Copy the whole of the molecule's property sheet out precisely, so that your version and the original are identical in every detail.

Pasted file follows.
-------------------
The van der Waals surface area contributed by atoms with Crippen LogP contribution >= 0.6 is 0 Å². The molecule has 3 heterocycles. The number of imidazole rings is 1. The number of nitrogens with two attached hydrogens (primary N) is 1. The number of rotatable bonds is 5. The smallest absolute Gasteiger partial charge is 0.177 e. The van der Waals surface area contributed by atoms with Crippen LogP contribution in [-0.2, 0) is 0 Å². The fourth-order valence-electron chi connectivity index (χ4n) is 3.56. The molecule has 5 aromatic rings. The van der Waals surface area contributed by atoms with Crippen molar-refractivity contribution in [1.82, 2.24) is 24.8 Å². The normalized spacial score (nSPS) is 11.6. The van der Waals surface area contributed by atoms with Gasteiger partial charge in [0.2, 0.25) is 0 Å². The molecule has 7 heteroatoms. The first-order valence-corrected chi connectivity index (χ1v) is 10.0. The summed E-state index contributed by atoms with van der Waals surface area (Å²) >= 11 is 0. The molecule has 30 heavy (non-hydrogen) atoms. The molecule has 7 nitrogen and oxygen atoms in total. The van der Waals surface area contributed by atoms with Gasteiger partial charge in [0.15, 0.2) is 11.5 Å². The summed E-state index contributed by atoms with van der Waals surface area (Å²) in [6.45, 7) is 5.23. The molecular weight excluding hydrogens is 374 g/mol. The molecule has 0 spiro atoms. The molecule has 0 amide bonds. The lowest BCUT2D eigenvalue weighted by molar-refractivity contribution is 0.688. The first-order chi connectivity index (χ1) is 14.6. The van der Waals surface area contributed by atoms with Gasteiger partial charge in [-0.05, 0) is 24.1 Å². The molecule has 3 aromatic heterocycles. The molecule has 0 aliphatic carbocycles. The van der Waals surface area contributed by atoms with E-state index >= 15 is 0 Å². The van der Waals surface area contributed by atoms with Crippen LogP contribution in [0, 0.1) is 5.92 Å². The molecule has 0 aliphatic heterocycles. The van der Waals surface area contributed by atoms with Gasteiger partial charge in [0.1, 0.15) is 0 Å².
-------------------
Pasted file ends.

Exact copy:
The van der Waals surface area contributed by atoms with Crippen LogP contribution >= 0.6 is 0 Å². The molecule has 3 heterocycles. The number of imidazole rings is 1. The number of nitrogens with two attached hydrogens (primary N) is 1. The number of rotatable bonds is 5. The smallest absolute Gasteiger partial charge is 0.177 e. The van der Waals surface area contributed by atoms with Crippen LogP contribution in [-0.2, 0) is 0 Å². The fourth-order valence-electron chi connectivity index (χ4n) is 3.56. The molecule has 5 aromatic rings. The van der Waals surface area contributed by atoms with Crippen molar-refractivity contribution in [1.82, 2.24) is 24.8 Å². The normalized spacial score (nSPS) is 11.6. The van der Waals surface area contributed by atoms with Gasteiger partial charge in [0.2, 0.25) is 0 Å². The molecule has 7 heteroatoms. The first-order valence-corrected chi connectivity index (χ1v) is 10.0. The summed E-state index contributed by atoms with van der Waals surface area (Å²) >= 11 is 0. The molecule has 30 heavy (non-hydrogen) atoms. The molecule has 7 nitrogen and oxygen atoms in total. The van der Waals surface area contributed by atoms with Gasteiger partial charge in [0.15, 0.2) is 11.5 Å². The summed E-state index contributed by atoms with van der Waals surface area (Å²) in [6.45, 7) is 5.23. The molecular weight excluding hydrogens is 374 g/mol. The molecule has 0 spiro atoms. The molecule has 0 amide bonds. The lowest BCUT2D eigenvalue weighted by molar-refractivity contribution is 0.688. The first-order chi connectivity index (χ1) is 14.6. The van der Waals surface area contributed by atoms with Gasteiger partial charge in [-0.05, 0) is 24.1 Å². The molecule has 3 aromatic heterocycles. The molecule has 0 aliphatic carbocycles. The van der Waals surface area contributed by atoms with E-state index >= 15 is 0 Å². The van der Waals surface area contributed by atoms with Crippen LogP contribution in [0, 0.1) is 5.92 Å². The molecule has 0 aliphatic heterocycles. The van der Waals surface area contributed by atoms with Gasteiger partial charge in [0.1, 0.15) is 0 Å².